Wearing a Mona Lisa smile, white pants, black sweater and a cap bearing the logo of Oak Valley Golf Club, Yani Tseng showed all the poise of an accomplished LPGA contender in the hunt for Rookie of the Year honors.
"I felt very comfortable out there," said Tseng, 19, of her first two LPGA events during a break from a practice session at Oak Valley in Beaumont.
The Taiwanese native considers Oak Valley her United States home course, and its general manager, Kai Chang, has served as a mentor of sorts to Tseng during her years competing in U.S. Asian Junior Golf Association and USGA events.
"She was considered the best women's amateur in Asia," Chang said. "She is seen as an icon. People follow what she does automatically."
Up until now, Tseng is best known for beating Michelle Wie in the final of the 2004 U.S. Women's Amateur Public Links Championship and defeating Morgan Pressel at the 2005 North & South Women's Amateur. But those amateur triumphs and her six-year record playing USGA events have been eclipsed since she turned professional.
Last year, Tseng breezed through the final LPGA Qualifying Tournament in Daytona Beach, Fla., where she finished sixth. She topped that accomplishment early this year by winning the Taiwan LPGA & Royal Open by 17 strokes.
"For the first time I feel like Tiger," Tseng said, referring to one of her golf inspirations who routinely leaves the field in the dust.
Tseng already has won professional events in India and Canada and had the lead in the final round of January's TaiFong Open in Taiwan but let the tournament slip away.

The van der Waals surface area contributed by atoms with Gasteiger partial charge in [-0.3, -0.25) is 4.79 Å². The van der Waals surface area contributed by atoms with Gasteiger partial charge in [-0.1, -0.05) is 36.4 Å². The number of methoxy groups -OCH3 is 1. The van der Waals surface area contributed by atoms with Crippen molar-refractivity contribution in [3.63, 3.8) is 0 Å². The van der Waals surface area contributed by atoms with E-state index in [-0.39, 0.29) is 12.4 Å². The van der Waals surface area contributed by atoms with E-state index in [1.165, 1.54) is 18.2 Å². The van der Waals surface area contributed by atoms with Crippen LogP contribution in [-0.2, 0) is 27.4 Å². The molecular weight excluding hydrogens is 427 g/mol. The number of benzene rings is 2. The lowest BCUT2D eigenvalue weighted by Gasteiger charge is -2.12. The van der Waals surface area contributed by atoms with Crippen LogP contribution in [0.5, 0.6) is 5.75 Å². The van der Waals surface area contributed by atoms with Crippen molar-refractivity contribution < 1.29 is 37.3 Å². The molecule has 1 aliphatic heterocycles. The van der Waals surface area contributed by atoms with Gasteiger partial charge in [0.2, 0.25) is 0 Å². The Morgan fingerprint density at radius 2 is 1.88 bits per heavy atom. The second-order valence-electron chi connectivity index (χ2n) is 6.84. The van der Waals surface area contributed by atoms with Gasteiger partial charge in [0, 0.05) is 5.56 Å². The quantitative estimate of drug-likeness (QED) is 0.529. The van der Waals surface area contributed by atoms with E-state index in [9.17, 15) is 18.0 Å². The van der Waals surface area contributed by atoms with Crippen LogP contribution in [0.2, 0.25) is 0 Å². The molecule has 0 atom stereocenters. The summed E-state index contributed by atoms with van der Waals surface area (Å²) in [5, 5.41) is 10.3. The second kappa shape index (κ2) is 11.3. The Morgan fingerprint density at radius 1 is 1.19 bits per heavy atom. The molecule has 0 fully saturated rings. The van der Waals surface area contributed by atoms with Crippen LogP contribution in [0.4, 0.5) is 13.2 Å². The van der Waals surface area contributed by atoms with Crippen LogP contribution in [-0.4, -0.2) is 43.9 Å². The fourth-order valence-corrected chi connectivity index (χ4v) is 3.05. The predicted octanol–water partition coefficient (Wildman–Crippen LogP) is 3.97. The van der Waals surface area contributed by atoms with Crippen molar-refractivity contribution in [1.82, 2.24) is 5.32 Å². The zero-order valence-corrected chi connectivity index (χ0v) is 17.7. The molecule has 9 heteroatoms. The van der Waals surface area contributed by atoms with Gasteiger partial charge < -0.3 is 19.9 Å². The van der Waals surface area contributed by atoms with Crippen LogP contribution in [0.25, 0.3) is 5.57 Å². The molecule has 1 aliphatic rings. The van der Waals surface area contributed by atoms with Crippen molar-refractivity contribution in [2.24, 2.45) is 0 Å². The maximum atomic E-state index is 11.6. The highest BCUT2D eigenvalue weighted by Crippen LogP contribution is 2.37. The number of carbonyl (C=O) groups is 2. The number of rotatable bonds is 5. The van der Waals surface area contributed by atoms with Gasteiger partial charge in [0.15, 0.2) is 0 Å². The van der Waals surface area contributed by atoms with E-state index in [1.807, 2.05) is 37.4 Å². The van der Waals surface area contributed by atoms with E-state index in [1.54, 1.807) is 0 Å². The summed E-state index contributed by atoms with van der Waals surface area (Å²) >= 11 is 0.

"My mental state was not strong. I couldn't believe it," she wrote in her blog for lpga.com. "I couldn't feel anything in the last round. My mind was all blank. But what an experience. I will never let that happen again when I play in the LPGA."
Barely a quarter into 2008, Tseng could be on target toward her goal of being the LPGA's Rookie of the Year. Her performances include a tie for eighth at the SBS Open and a tie for 25th at the Fields Open.
Much of her early success can be attributed to the solid foundation of training opportunities and tournament experience arranged by Chang and San Diego resident Ernie Huang, who has been Tseng's host and guide since 2001.
"Yani is an extremely competitive person," said Huang, who as a board member of the Southland-based Chinese-American Golf Foundation, is a mentor and guide to several international players. "You look into her eyes and you know she really wants to win."
Tseng's parents introduced her to golf when she was 6 years old. The competitive bug bit before she turned 9.
"I remember starting to play in some competitive events, and at one I cried because I couldn't get out of a bunker," Tseng said with a wry smile.
Those early tears of frustration could become tears of joy when she hoists her first trophy on the LPGA Tour.